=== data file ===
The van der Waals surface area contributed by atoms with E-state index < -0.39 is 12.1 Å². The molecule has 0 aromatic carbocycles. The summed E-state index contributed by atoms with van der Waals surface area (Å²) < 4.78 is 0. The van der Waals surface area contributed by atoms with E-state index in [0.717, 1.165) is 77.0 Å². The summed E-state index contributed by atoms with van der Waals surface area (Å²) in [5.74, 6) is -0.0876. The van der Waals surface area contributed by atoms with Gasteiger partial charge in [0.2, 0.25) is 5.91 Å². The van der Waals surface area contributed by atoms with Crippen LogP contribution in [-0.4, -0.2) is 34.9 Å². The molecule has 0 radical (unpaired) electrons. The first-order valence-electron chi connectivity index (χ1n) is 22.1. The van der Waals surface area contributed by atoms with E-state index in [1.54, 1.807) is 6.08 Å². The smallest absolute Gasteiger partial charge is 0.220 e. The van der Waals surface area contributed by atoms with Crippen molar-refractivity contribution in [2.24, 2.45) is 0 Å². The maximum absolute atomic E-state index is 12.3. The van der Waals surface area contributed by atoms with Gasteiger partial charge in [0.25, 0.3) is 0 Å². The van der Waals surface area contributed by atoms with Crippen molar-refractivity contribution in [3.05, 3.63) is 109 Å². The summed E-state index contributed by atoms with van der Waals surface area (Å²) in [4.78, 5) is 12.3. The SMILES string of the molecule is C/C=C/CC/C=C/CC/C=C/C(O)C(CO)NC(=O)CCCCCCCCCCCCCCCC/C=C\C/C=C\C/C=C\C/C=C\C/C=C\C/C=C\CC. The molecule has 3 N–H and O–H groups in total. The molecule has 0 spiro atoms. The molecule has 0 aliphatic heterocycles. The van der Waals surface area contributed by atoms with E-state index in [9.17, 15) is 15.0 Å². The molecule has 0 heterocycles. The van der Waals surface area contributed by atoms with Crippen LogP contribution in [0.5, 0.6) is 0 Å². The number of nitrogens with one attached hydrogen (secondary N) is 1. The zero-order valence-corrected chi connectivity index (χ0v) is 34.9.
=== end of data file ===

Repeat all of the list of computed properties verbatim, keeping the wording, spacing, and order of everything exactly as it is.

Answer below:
The van der Waals surface area contributed by atoms with E-state index < -0.39 is 12.1 Å². The molecule has 0 aromatic carbocycles. The summed E-state index contributed by atoms with van der Waals surface area (Å²) < 4.78 is 0. The van der Waals surface area contributed by atoms with E-state index in [0.717, 1.165) is 77.0 Å². The summed E-state index contributed by atoms with van der Waals surface area (Å²) in [5.74, 6) is -0.0876. The van der Waals surface area contributed by atoms with Gasteiger partial charge in [0.2, 0.25) is 5.91 Å². The van der Waals surface area contributed by atoms with Crippen LogP contribution in [-0.4, -0.2) is 34.9 Å². The molecule has 0 radical (unpaired) electrons. The first-order valence-electron chi connectivity index (χ1n) is 22.1. The van der Waals surface area contributed by atoms with E-state index in [1.54, 1.807) is 6.08 Å². The smallest absolute Gasteiger partial charge is 0.220 e. The van der Waals surface area contributed by atoms with Crippen molar-refractivity contribution in [2.24, 2.45) is 0 Å². The maximum absolute atomic E-state index is 12.3. The van der Waals surface area contributed by atoms with Gasteiger partial charge in [0.25, 0.3) is 0 Å². The van der Waals surface area contributed by atoms with Crippen molar-refractivity contribution in [3.05, 3.63) is 109 Å². The summed E-state index contributed by atoms with van der Waals surface area (Å²) in [4.78, 5) is 12.3. The SMILES string of the molecule is C/C=C/CC/C=C/CC/C=C/C(O)C(CO)NC(=O)CCCCCCCCCCCCCCCC/C=C\C/C=C\C/C=C\C/C=C\C/C=C\C/C=C\CC. The molecule has 3 N–H and O–H groups in total. The molecule has 0 spiro atoms. The molecule has 0 aliphatic heterocycles. The van der Waals surface area contributed by atoms with E-state index in [9.17, 15) is 15.0 Å². The molecule has 0 heterocycles. The van der Waals surface area contributed by atoms with Crippen LogP contribution in [0.5, 0.6) is 0 Å². The number of nitrogens with one attached hydrogen (secondary N) is 1. The zero-order valence-corrected chi connectivity index (χ0v) is 34.9.